Hospital Birth Must-Haves


Birth is beautiful and you have the right to birth any way that you please. Most of us have a general idea of what we believe a hospital birth looks like from TV shows or film, however that doesn't necessarily mean that is what your birth has to look like. I wanted to write a little something about the various hospital births I have witnessed as a doula so that all birthing people can know their options. This is your birth, your body, and your baby, so inform yourself and choose to birth the way you wish, after all I'm a firm believer that peace on earth begins at birth.

Hospitals have a few rules, called protocols, each hospital has their own set of protocols and some may differ from others. It is always beneficial to tour hospitals beforehand and question the staff about any things you may be uncertain about to find out where they stand and what their protocols are. Protocols are what the hospital want to follow because they believe it to be in your best interest, however they are not laws and if you disagree with a protocol you have the right to deny it. That being said, you and your baby's health is the priority of the medical staff during your birth, if they feel that your labor, your birth, your health or the baby's health may not be going in the most positive direction they may recommend a type of intervention to help. It is very important to research all possible interventions before hand and educate yourself of the benefits and risks. If you are ever in doubt in a hospital environment, you can 100% ask the staff what the benefits and risks are and ask for time to think before you make a decision. Having this knowledge in the back of your mind will be super helpful in allowing you to have an empowered birth experience.

Additionally, it is always helpful to have a brief bullet point list of your birth wishes or a simple list of icons or images of what you would like and what you would not like, i.e. IV, epidural, circumcision, rupturing membranes, etc. Other things that you can do for a hospital birth to personalize the experience is create a relaxing birth environment. Everyone has their own style and things that help them to remain calm and relax, you should brainstorm what that is for you and pack those items in your birth bag. For some it may be an aromatherapy diffuser, LED candles, twinkle lights, Bluetooth speaker with music playlist, or items to create a birth altar to use as a focal point.

Birth altars can be simple with sentimental objects or photos, or you can include religious relics if that is something that is comforting to you. Some hospitals carry birth balls, peanut balls, and birth stools whereas others don't, so that is always something that you should ask about before choosing a location. If those are things you would find useful, it is always helpful to pack them in your birth bag.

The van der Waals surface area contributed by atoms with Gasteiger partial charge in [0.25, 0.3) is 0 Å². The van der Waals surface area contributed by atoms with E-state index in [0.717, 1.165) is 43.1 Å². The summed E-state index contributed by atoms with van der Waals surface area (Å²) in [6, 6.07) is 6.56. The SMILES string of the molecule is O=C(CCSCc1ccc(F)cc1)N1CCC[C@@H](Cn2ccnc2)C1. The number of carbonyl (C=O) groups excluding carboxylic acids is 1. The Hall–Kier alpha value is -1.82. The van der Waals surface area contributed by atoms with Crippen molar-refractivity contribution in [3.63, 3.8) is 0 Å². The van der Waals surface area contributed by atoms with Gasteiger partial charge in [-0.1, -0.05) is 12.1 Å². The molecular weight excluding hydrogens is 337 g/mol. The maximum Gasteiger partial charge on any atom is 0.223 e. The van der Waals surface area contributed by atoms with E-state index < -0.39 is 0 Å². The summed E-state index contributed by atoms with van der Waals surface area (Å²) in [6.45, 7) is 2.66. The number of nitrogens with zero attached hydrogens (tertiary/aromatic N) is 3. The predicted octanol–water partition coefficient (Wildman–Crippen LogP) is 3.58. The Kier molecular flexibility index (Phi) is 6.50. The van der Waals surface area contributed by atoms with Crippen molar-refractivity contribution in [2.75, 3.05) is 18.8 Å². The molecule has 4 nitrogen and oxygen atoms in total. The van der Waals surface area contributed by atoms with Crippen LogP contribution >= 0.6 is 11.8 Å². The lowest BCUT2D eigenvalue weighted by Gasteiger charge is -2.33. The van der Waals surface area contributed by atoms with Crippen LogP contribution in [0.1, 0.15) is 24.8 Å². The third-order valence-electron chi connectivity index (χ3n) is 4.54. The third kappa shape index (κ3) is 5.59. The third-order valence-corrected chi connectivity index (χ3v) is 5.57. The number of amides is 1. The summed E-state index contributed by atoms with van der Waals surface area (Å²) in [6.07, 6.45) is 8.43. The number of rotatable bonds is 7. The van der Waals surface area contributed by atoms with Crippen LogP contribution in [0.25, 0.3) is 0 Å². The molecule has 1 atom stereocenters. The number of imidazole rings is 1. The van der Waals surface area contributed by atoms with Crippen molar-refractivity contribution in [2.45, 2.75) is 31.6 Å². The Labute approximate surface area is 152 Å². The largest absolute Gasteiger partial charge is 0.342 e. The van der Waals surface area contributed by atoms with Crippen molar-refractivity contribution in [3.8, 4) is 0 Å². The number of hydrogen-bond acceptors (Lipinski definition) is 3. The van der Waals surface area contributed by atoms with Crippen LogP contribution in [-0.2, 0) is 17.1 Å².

One other item that has been deemed very useful during hospital births is bringing your own bedroom pillow with pillowcase so that you are smelling familiar smells near your face while in labor. Your brain will go into a very primal-like state during the throes of active labor, it is hard to rationalize many things as the neo-cortex switches off and the reptilian part of the brain switches on. During that phase, many of your experiences will be sense based, and smell is a very strong sense. Smelling something comforting will help you relax. When packing a birth bag for the hospital, you will not need too much, a busy bag will make it hard for you to navigate and find the things you need. I advise bringing a birth environment set-up bag with your candles, music, pillow, etc. and have that separate from your personal amenities bag in which you might include toiletries, chap stick, water bottles, favorite hydration drinks, healthy snacks, cozy pajamas, an outfit for leaving the hospital and an outfit or two for your baby. The hospital usually has a lot of things in stock as well such as toothpaste and toothbrushes, shampoo and conditioner, soap, and diapers, but if you have personal preference be sure to pack your own items from home.

Last, but not least, it is highly recommended to hire a birth doula for a hospital birth. They are a calming presence which will help you navigate hospital protocols and lingo, as well as offering endless emotional and physical support to the birthing person and their partner. Recent studies have shown that with the support of a doula, women were less likely to have an epidural administered and less likely to have a cesarean birth. Women also reported having a more positive childbirth experience. Other studies have shown that having a doula as a member of the birth team decreases the overall cesarean rate by 50%, the length of labor by 25%, the use of pitocin by 40%, and requests for an epidural by 60%. For more information on what a doula does, please check out my birth journey page at https://www.livingwildonlongisland.com/birth-journey.




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